Detached isoclinal folds, overturned asymmetric folds, and unbroken cascades of recumbent folds pervade sheets of sedimentary and metasedimentary rocks of Paleozoic and Mesozoic age that occur around the base of the Rincon Mountains near Tucson, Arizona. The sheets of folded rocks rest subconcordantly on the gently dipping surface of the granitic gneiss that composes much of the range. This surface, known as the Catalina fault, parallels the attitude of the foliation in the gneiss and is folded about two macroscopic upright antiforms and an intervening synform.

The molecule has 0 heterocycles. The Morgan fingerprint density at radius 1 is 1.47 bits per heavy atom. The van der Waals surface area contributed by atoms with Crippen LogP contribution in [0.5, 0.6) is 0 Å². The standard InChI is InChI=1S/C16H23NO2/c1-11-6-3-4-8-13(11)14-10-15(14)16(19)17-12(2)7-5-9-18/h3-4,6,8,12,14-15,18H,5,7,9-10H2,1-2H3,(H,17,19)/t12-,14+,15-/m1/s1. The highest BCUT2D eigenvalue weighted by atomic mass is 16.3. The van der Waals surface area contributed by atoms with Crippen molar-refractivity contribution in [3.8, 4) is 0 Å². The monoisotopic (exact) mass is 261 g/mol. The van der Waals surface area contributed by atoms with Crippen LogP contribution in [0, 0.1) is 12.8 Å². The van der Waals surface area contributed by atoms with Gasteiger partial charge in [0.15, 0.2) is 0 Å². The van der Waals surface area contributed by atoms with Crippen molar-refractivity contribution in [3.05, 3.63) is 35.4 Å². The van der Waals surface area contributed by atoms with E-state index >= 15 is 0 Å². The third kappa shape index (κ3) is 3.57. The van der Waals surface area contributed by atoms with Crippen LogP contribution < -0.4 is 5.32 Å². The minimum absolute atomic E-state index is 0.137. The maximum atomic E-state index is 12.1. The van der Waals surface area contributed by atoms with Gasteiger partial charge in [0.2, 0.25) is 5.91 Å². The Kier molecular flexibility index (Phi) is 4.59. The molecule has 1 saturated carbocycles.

The low-angle tectonic displacement reflected in the folds was brought about by local gravitational tectonics. The slip-line directions inferred from the geometry of the fold arrays define a radial pattern centered on the Rincon Mountains. The forms of the folds are consistent with the characteristics of gravity-induced folds.
Most of the gravity-induced folding is interpreted to have accompanied the 28- to 24-m.y. uplift that ended the Tertiary metamorphism of gneiss in the Rincon Mountain complex. The Catalina fault is interpreted to be a décollement, above which the sedimentary and metasedimentary rocks folded independently of their substratum.